As he stands in the middle of the Camden Yards infield tonight, another honor bestowed upon him, Cal Ripken once again will have the chance to reflect on his career and the people who have meant the most to him.
It hasn't gotten any easier to do it.
Ripken is being inducted into the Orioles Hall of Fame, a moment as inevitable and predictable as the sun rising each morning. But the emotion he displayed yesterday during the annual luncheon caught many by surprise.
The final speaker yesterday at the Wyndham Hotel, Ripken immediately became choked up while talking about playing baseball for his hometown team, and couldn't continue when the subject turned to his family, including his father, Cal Sr., who died four years ago.
"I can't look at my mom right now," he said, his voice breaking as he wiped away tears. He tried to go on, but finally gave up and changed the subject.
"Maybe this is a good time to congratulate Bob Brown," he said, looking toward the former public relations director who will receive the Herbert E. Armstrong Award for non-uniformed personnel who made a significant contribution to the organization.
With the laughter and applause easing the tension, Ripken decided to focus most of his speech on his playing days, a strategy intended to keep him from breaking down. He exchanged a few quips with brother Bill, his former double-play partner who provided the usual levity but also became choked up while introducing Ripken.
Almost able to complete his speech without another stoppage, Ripken fought back tears once more while speaking about his wife, Kelly, and children, Rachel and Ryan.
Last week, Ripken entered Triple-A Rochester's Hall of Fame, which provided a small sampling of what close friend Eddie Murray went through during his induction this year in Cooperstown, N.Y.
"These things are a little harder than most people would anticipate," Ripken said earlier in the day. "There were moments where I really enjoyed being singled out and being able to stand in front of you guys and say how great the game of baseball is and being able to impact kids. But when you start talking about yourself as an individual, I think I've had enough of that. But at the same time, it allows you a period of time to look back over your career, be thankful for all the people who were influential, and just review how lucky you were."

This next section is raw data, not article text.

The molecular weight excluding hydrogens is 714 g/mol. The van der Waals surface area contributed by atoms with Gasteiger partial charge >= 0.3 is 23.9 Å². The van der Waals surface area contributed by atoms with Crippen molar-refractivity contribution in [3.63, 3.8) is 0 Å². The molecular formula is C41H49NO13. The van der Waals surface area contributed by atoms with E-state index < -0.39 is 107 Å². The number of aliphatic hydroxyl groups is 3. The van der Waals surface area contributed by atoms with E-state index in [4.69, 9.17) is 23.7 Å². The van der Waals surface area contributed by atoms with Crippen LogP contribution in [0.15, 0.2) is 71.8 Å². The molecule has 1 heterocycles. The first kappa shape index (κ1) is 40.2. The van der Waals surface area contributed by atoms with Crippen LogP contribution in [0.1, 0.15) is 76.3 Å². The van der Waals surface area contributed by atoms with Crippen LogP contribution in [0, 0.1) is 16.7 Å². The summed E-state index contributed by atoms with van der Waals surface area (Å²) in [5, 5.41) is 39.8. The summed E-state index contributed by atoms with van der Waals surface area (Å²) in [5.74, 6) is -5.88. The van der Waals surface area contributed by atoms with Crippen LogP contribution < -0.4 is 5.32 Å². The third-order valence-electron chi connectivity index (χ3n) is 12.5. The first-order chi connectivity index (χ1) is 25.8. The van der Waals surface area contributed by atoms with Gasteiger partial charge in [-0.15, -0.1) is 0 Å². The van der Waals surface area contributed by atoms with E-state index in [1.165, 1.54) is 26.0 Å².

Being in Rochester brought back memories of Cal Sr., and more images will flash before Ripken tonight as he becomes the 40th player, coach or manager to join the Orioles Hall of Fame - on the eight-year anniversary of his breaking Lou Gehrig's consecutive-games record.
"You can actually think about your career and really give perspective to it, about how lucky you are and how great it was to fulfill a dream," he said.
"But at the same time, on a personal side, it reminds me of my dad. That was all great, but he's not here anymore, so it makes you miss him."
Bill Ripken again will introduce Cal tonight, and Hall of Fame third baseman Brooks Robinson will introduce Brown. Former Oriole Brady Anderson is expected to attend the ceremony.
Ainsworth debut nears
Kurt Ainsworth will have his fifth bullpen session today, this one lasting longer than the others, before facing live hitters next week.
Ainsworth, on the disabled list with a fractured right shoulder blade, said he feels good enough to appear in a game.
"I'm ready to go out there and pitch," he said, "but I'm glad they took it slow. I guess it shows they care."
Double-A Bowie second baseman Mike Fontenot was named the organization's Player of the Month for August after batting .385 with four homers, 19 RBIs and eight steals in 29 games.
Single-A Frederick's John Maine and the Gulf Coast League's Luis Ramirez were chosen co-Pitchers of the Month. Maine went 4-0 with a 2.39 ERA in six starts. Ramirez was 3-0 with a 0.38 ERA in four starts.
Meanwhile, the contract of Single-A Delmarva manager Stan Hough won't be renewed next season. The Shorebirds went 31-39 in the second half, 67-71 overall, after making the playoffs last year under Joe Ferguson.
Bowie pitching coach Dave Schuler, roving outfield/base running instructor Jack Voigt and Gulf Coast field coach Mike Felder also weren't retained.
Around the horn
Reliever Rick Bauer still wasn't available last night because of a sore right arm and shoulder. ... Omar Daal threw a four-inning simulated game, totaling 60 pitches, and demonstrated good command. ... Jerry Hairston might be the designated hitter in his first start after coming off the disabled list. ... Third baseman Jose Leon won't be joining the Orioles from Triple-A Ottawa after being hit in the face by a thrown ball from catcher Geronimo Gil Wednesday and breaking the orbital bone. Leon was covering third on a stolen base attempt. ... The Orioles' seven minor league affiliates went 368-389 this season after finishing 102 games below .500 last year.